When they heard about it, Heimerl says, the retailer's IT security department went ballistic. But rather than simply spank the marketers and shut down the system, Solutionary persuaded them to build a new site that did what marketing needed, in a safe and secure fashion. Though it caused some angst, Heimerl says in the end everyone got what they wanted. Marketing had its site, and security was able to safely support marketing's business needs.
The good news: Wider adoption of cloud computing has actually eased the tensions between the IT security group and the rest of IT, says Tomas Soderstrom, CTO for the Jet Propulsion Lab's Office of the CIO. Other groups can't afford to lock out IT security, so instead they bring them in from the beginning, he says.
"Under the leadership of our CISO, Jay Brar, IT security at JPL has become very proactive," he says. "We used to say that the buck stopped with security -- they could shut you off if they had to. We've changed that to 'the buck starts here.' The job of IT security is to protect by enabling. Because if they don't, the business side will do it any way they can, and you end up with systems that are not secure."
IT turf war No. 2: Ops vs. dev
One side of your IT department is laser-focused on keeping your systems up and your costs down. The other side wants to push the envelope until it bursts. Welcome to the war between your ops squad and your dev team.
"The classic conflict is that IT is very often just managed as a cost center," says Ted Shelton, CEO of Open-First, a consultancy that helps Fortune 500 companies manage disruptive technologies. "They believe their job is to figure out how to do more with less. And when management is looking for places to cut costs, IT is one of the first to get squeezed."
Shelton says he recently met with a large retailer whose development side was building out the retailer's Web infrastructure and wanted to capture the clickstream from the Web for in-depth analysis. The retailer's operations side said sure, you can capture all those clicks, but at the end of the day we're going to throw them all away, because we won't want to pay for the cost of storing that data. The developers were forced to go with a third-party vendor.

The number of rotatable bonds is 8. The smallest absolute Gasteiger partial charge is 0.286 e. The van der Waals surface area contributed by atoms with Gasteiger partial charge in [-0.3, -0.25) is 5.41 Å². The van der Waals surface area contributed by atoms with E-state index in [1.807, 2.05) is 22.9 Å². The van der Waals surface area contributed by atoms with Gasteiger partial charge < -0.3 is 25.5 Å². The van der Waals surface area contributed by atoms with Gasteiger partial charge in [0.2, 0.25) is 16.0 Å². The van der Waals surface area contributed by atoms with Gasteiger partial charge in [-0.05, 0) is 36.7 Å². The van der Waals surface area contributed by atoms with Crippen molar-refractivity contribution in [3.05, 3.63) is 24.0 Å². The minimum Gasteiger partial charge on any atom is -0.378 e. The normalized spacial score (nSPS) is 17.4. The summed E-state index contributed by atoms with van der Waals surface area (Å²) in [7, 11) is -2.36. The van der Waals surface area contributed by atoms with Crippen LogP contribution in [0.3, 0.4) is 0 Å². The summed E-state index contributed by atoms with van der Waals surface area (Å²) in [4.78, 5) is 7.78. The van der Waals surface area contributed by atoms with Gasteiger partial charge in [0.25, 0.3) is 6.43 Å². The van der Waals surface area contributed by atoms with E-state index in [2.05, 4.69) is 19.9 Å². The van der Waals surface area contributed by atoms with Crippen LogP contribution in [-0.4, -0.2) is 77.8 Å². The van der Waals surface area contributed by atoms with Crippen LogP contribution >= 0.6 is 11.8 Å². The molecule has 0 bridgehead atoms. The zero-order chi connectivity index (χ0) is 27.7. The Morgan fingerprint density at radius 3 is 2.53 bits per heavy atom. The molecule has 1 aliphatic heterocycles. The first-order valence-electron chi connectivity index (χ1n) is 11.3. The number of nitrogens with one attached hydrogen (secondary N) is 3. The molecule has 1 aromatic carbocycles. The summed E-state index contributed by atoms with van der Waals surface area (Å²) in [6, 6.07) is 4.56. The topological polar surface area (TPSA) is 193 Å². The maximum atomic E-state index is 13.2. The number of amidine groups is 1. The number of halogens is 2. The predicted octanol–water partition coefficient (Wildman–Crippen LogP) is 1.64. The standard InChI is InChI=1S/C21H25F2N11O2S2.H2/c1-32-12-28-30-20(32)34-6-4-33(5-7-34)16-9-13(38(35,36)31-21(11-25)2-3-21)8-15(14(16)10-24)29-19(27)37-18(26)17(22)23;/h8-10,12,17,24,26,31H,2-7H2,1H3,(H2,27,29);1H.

"The operations side saw its job as managing costs," says Shelton, "while the developers saw their job as managing quality. They said, 'We can't deal with these ops guys anymore, let's go around them.' It is amazing to me that in 2011 people are still worried about the cost of disk space. But this a common mistake across industries where IT is managed as a cost center and not something that can give companies a real competitive advantage."
But it's not all the fault of ops. The development side also shoulders its portion of blame.
"Let's start with the notion that app developers do not set out to build network-friendly applications," says Steve Shalita, vice president of marketing for NetScout Systems, which provides unified service delivery management services. "These apps aren't optimized to enable the network to run efficiently; they're built to do what they're supposed to do. So the dev guys create the application, throw it over the wall for the application implementation team to deploy it. The network guys just provide a connection. Neither side is working together to tune the app or optimize the environment."
That's when things break down and the finger-pointing begins, Shalita says.
"Five years ago the network was probably to blame 60 percent of the time," he says. "Now it's largely the apps that are the root of the problem. But everyone still says, 'Darn, this network is slow.'"
At that point, it becomes an endless loop, says Steve Mills, senior networking engineer for IT services and consulting firm Jelecos.